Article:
By Joel Hall
Inmates at the Clayton County Jail will likely have to wait until after the new year to enjoy full, hot meals.
The jail's three industrial-sized kettles -- used to heat corn, beans, rice and other hot staples used in inmate meals -- are being replaced by the county after having outlived their usefulness.
During a Clayton County Board of Commissioners meeting last week, the board signed off on an emergency purchase of $52,113.93 from Atlanta Fixture and Sales Co., Inc., for two, 100-gallon kettles and one, 60-gallon kettle for the jail. According to Clayton County Public Information Officer Jamie Carlington, problems with the kettles were first reported to the county on Oct. 14.
"Some of the equipment in the jail is old, but the shelf life on these items is about 20 to 25 years," Carlington said. "There was a problem with the belts and seals. There is a lot of pressure in a regular pressure cooker, so there was a lot of risk involved."
Carlington said that a week after the initial complaint, a "third-party" expert was called to the site to evaluate the kettles. After the assessment, the county's Risk Management department decided that the kettles were unsafe to operate.
"We were looking out for the safety of our employees," Carlington said.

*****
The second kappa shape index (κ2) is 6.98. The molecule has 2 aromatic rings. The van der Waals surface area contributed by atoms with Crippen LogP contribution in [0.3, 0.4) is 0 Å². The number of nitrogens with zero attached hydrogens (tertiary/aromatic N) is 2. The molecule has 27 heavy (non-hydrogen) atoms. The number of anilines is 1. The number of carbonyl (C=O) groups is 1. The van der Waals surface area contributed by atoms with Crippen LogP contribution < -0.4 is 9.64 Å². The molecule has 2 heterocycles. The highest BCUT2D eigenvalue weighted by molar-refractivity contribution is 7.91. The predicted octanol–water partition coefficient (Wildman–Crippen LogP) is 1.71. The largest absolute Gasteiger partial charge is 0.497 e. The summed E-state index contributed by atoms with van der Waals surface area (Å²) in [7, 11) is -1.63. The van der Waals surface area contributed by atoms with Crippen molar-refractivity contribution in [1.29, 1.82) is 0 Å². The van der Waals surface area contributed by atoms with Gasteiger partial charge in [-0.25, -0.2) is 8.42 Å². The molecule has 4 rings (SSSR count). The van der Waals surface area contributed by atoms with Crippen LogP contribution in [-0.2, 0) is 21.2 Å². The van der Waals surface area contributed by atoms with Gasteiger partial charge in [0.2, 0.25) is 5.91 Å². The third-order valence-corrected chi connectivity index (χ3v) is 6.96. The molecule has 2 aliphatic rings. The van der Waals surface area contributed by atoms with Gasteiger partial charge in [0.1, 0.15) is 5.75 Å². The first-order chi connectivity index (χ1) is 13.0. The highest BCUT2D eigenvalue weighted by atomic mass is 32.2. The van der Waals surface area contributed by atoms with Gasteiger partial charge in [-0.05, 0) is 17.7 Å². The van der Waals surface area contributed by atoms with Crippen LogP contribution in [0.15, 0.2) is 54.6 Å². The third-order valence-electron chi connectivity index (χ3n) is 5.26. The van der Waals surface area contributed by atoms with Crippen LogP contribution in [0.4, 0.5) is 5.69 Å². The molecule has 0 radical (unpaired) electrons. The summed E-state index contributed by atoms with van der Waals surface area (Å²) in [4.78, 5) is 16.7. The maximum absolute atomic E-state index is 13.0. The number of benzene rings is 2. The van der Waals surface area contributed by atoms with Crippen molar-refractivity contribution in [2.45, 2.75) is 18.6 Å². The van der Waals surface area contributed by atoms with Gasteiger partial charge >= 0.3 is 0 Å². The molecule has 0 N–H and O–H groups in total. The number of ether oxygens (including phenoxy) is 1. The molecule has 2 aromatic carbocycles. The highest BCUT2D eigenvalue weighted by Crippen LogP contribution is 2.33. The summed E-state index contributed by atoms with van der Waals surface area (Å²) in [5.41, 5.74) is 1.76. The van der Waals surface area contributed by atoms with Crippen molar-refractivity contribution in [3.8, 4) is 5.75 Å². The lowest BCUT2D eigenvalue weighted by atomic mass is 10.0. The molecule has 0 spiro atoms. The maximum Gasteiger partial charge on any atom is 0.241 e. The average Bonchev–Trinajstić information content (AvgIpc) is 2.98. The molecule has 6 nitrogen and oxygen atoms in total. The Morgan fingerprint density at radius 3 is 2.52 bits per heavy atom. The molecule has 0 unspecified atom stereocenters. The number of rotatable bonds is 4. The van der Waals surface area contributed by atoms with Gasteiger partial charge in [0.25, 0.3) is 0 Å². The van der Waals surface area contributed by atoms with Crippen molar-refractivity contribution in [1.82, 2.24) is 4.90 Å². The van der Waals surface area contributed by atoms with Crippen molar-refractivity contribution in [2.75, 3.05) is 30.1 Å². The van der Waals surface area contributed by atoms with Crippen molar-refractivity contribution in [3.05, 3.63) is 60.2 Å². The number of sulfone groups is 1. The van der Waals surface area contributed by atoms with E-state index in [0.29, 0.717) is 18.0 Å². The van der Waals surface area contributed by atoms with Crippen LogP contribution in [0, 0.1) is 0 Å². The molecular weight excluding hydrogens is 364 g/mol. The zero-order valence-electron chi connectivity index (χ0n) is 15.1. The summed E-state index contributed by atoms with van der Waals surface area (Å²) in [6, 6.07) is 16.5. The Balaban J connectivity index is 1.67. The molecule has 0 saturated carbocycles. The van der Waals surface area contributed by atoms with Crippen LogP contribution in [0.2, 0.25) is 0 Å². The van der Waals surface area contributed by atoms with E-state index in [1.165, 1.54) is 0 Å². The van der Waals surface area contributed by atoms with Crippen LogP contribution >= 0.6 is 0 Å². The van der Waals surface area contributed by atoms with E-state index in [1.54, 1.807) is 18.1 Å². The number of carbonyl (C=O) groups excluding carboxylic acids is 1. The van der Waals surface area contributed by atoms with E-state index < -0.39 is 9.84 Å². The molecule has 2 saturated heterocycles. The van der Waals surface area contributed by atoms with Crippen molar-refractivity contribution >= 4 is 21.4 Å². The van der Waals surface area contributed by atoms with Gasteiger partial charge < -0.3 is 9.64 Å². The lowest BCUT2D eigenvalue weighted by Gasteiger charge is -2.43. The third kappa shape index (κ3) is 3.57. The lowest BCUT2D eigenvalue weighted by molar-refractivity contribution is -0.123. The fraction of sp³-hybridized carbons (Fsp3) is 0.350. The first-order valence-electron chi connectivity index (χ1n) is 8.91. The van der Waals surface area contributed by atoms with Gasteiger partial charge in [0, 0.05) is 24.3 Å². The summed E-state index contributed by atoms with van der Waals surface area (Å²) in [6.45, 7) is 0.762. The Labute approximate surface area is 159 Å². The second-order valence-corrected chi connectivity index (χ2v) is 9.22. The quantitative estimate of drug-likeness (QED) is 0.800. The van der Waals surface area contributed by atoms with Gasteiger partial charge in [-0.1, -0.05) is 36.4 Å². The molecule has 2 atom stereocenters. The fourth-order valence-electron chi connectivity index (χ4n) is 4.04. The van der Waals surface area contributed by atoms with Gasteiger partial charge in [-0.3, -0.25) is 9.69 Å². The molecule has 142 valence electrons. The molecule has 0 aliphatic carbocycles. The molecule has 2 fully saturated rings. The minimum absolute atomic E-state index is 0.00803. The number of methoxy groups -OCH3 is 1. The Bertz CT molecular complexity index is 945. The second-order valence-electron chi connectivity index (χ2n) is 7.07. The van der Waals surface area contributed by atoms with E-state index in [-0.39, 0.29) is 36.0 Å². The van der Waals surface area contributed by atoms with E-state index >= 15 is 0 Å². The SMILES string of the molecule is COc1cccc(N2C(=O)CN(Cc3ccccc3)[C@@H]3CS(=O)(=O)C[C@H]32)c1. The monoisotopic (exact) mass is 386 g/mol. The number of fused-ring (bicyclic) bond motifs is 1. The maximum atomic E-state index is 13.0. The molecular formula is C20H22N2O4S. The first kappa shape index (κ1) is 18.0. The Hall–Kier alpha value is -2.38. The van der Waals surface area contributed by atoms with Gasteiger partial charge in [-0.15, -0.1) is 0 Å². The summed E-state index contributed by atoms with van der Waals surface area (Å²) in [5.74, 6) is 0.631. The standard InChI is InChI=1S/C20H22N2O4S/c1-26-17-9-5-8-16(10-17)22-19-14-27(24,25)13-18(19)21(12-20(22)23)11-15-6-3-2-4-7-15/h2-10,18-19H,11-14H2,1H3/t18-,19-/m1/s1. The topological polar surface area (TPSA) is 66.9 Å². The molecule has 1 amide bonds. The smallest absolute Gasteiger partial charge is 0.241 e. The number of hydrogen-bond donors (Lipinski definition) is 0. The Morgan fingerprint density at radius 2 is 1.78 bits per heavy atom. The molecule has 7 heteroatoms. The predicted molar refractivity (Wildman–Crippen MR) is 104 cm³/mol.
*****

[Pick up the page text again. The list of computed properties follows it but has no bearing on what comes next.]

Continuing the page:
Sgt. Sonja Sanchez, a spokesperson for the Clayton County Sheriff's Office, said all three of the jail's kettles have been inoperable for several weeks. She said inmates are getting some hot food, but that the jail has had to make some compromises.
"What they've been doing is that they are providing them alternatives," Sanchez said. "They have been alternating hot and cold [meals]. Sometimes it is bag lunches ... They [inmates] may have a hot sandwich as the main meal or a hot entree along with pasta salad, fruit, or things of that nature. They have not just been able to have all-hot meals."
Sanchez said that under state guidelines, the jail is required to provide inmates with three meals, seven days a week, and two hot meals within a 14-hour time period. As of this time, the county jail is out of compliance with what the state requires, she said.
"We do consider it an emergency, because we are not in compliance with what we are required to provide them," Sanchez said.
According to Carlington, the county has already allotted funds toward purchasing the kettles. She said that due to the size of the kettles, however, they will have to be custom made.
"It's a huge, huge piece of equipment that has to be specially made," Carlington said. "These things are bigger than what the restaurants use, so they are not just sitting around. They have to be fabricated. We are expecting them to get installed in the middle of January."
As of Monday, the jail was housing 1,866 inmates, according to Sanchez.